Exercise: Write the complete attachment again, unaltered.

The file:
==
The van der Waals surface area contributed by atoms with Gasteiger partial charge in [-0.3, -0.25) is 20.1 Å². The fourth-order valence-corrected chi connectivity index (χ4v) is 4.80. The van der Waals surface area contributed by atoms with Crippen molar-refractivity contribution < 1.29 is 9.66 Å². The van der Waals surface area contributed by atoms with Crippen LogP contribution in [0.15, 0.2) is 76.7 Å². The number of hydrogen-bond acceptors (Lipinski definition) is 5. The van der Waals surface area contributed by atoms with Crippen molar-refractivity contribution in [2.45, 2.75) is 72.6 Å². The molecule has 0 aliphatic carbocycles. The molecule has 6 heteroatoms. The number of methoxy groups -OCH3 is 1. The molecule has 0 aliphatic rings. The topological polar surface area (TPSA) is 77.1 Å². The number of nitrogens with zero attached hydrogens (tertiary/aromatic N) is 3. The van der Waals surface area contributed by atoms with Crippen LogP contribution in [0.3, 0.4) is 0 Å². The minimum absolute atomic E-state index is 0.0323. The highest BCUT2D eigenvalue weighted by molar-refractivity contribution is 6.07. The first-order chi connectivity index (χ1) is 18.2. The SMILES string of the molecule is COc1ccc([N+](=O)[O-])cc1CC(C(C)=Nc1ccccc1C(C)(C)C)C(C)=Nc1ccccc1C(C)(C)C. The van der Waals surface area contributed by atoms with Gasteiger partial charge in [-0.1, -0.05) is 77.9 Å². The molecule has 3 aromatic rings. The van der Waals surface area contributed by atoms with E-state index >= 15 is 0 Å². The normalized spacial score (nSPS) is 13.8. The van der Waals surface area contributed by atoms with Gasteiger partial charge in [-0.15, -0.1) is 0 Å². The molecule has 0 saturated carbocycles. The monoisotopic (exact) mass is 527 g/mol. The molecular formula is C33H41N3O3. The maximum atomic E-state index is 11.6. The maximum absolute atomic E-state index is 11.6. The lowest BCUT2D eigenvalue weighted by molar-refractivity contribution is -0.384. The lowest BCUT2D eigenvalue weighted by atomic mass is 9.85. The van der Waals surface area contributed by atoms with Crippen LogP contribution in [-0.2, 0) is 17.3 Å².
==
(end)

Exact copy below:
The van der Waals surface area contributed by atoms with Gasteiger partial charge in [-0.3, -0.25) is 20.1 Å². The fourth-order valence-corrected chi connectivity index (χ4v) is 4.80. The van der Waals surface area contributed by atoms with Crippen molar-refractivity contribution < 1.29 is 9.66 Å². The van der Waals surface area contributed by atoms with Crippen LogP contribution in [0.15, 0.2) is 76.7 Å². The number of hydrogen-bond acceptors (Lipinski definition) is 5. The van der Waals surface area contributed by atoms with Crippen molar-refractivity contribution in [2.45, 2.75) is 72.6 Å². The molecule has 0 aliphatic carbocycles. The molecule has 6 heteroatoms. The number of methoxy groups -OCH3 is 1. The molecule has 0 aliphatic rings. The topological polar surface area (TPSA) is 77.1 Å². The number of nitrogens with zero attached hydrogens (tertiary/aromatic N) is 3. The van der Waals surface area contributed by atoms with Crippen LogP contribution in [0.3, 0.4) is 0 Å². The minimum absolute atomic E-state index is 0.0323. The highest BCUT2D eigenvalue weighted by molar-refractivity contribution is 6.07. The first-order chi connectivity index (χ1) is 18.2. The SMILES string of the molecule is COc1ccc([N+](=O)[O-])cc1CC(C(C)=Nc1ccccc1C(C)(C)C)C(C)=Nc1ccccc1C(C)(C)C. The van der Waals surface area contributed by atoms with Gasteiger partial charge in [-0.1, -0.05) is 77.9 Å². The molecule has 3 aromatic rings. The van der Waals surface area contributed by atoms with E-state index >= 15 is 0 Å². The normalized spacial score (nSPS) is 13.8. The van der Waals surface area contributed by atoms with Gasteiger partial charge in [-0.15, -0.1) is 0 Å². The molecule has 0 saturated carbocycles. The monoisotopic (exact) mass is 527 g/mol. The molecular formula is C33H41N3O3. The maximum atomic E-state index is 11.6. The maximum absolute atomic E-state index is 11.6. The lowest BCUT2D eigenvalue weighted by molar-refractivity contribution is -0.384. The lowest BCUT2D eigenvalue weighted by atomic mass is 9.85. The van der Waals surface area contributed by atoms with Crippen LogP contribution in [-0.2, 0) is 17.3 Å².